Greek Drama Has Lessons for the Western World

November 7, 2011

As Greek prime minister George Papendreou submitted his resignation to the president on Saturday, there were no cheers of exaltation rising from the streets of Greek cities.  Instead, there was only a palpable sense of dread, as the future looked  more grimly uncertain than ever. 

Papendreou, the scion of the country’s most prominent political family- whose father and grandfather had both served as prime ministers – became the latest victim of  the sentient notion that  Europe would be a harbinger of a new era for mankind – a place where conciliation would replace confrontation and where amity would replace division.

But the Greek political class on Saturday demonstrated that the new Europe would be a far more divided place than any European leader could have imagined sixteen years ago following the signing of the Maatricht Treaty.  One can only gasp in wonder as a country roiled by a one trillion euro debt and confronted with the snarling contempt of other major European countries, could not bring itself to recognize that without a unified voice which accepts the austerity plan imposed upon it by the European Union, the entire country could be engulfed in an economic cataclysm that would make German stagflation of the 1920s look like a Saturday afternoon game of Monopoly.

For what had collapsed by Saturday night in Athens was not only the prime minister’s center-right coalition but  the very idea of a unified Greek nation, one that believed that as a people and a country it possessed a common destiny and common purpose.  The failure of the two major parties to forge an alliance to stave off the worst financial crisis in the country’s history, is a telling sign of what will become of other European countries as they pass through exactly the same crisis in the coming twelve months. It is very difficult to fathom how a democratic country, faced with such unflinching and demanding partners – who control the very monetary lifelines necessary to keep their economy alive, could be so conflicted on what is the only possible course for it to take.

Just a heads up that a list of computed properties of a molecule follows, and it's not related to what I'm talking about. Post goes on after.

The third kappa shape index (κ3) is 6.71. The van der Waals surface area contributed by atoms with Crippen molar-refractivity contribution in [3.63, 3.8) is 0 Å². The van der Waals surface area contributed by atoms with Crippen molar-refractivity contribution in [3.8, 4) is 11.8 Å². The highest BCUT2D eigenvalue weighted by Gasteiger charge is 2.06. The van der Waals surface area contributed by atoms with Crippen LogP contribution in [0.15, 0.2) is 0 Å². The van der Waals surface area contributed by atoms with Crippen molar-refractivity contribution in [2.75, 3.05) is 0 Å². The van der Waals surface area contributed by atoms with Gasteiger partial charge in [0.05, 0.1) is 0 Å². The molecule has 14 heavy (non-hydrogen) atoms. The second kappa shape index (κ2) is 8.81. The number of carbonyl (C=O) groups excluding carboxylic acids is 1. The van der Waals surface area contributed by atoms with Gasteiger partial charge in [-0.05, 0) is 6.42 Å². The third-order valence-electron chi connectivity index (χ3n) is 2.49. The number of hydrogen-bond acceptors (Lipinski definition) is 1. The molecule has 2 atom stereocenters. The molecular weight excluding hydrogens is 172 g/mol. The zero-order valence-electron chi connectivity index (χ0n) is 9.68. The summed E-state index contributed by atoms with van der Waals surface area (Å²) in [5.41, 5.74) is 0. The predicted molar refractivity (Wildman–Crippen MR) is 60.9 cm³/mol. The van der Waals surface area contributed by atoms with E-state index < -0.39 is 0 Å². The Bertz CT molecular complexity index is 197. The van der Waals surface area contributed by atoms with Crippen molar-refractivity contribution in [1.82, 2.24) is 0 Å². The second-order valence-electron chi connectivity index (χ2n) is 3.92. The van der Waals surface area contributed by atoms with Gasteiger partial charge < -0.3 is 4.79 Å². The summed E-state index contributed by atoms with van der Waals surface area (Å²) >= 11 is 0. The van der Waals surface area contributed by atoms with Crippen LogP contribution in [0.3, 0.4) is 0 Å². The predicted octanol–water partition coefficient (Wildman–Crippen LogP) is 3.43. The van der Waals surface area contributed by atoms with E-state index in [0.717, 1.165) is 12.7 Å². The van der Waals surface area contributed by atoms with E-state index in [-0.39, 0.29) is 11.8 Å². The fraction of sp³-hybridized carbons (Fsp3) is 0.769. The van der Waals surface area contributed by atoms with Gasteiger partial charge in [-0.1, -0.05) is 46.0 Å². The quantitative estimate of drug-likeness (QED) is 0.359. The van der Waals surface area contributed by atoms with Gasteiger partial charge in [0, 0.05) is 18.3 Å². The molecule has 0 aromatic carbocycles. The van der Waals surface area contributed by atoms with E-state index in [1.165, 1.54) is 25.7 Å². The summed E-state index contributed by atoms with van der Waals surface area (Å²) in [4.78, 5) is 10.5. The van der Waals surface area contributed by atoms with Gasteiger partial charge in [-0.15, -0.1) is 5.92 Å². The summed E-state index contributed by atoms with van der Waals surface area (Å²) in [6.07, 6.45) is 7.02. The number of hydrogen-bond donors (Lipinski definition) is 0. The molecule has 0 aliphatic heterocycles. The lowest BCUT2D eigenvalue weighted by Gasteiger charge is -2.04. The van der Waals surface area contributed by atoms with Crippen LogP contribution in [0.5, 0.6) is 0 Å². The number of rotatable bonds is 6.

But this is the face of the New Europe.  Given to years of lassitude, the Greeks, and most Europeans have no stomach for austerity.  Profligacy, social welfare, neoptism, corruption and a vibrant, fairly open black market, has produced a country where people don’t work much, retire young and take long vacations. 

The Greek model actually describes the bulk of Europe, where the work ethic has given way to the pleasure ethic and the lambent idea that government can always be counted on to bail out failed enterprises.  But what happens when the government has no money to bail out anybody and the source that it must rely on – namely foreign investment, remains skittish and uncertain about the country’s future?  What happens when no one – not the European Union, not the United States and not China – is prepared to say we believe in your future and we will continue to fund your debt?

What then happens is a complete collapse of confidence and a fatalism that grips everyone from the prime minister to the local fruit vendor.   That is what was on display in the streets of Athens on Saturday night.  No matter what happens with the dissolution of the government or new elections in the not-too-distant future, the crushing weight  of debt will be the overriding, ever present concern of whomever takes over the running of the Greek Republic.  

The Greeks have good reason to wonder who will ultimately control their fate.  Angeliki Martaki, a retiree quoted in the Los Angeles Times on Friday, summed up what many ordinary Europeans must be feeling about their future:  “All the Euro has bought us has been pain.  At least with the drachma, we were what we were: Greek.  Now, I don’t know what we are and who is in charge of our national destiny.”

I heard the same sentiments expressed to me in villages in England and coffee shops in Madrid.   A collapse of national purpose; the absence of great leaders who can rouse the population to work and save; the lack of a pervasive national sentiment boldly declaring” we are all in this together.”  Instead, as countries such as Italy, Spain and Portugal progressively unravel, the citizens of these once great, independent countries will find themselves having to fend for themselves, with no one but the Gods to hear their cries of pain.

That idea – that soon there actually may be no one willling or able to come to the rescue – is a lesson that every citizen in the West should take to heart.


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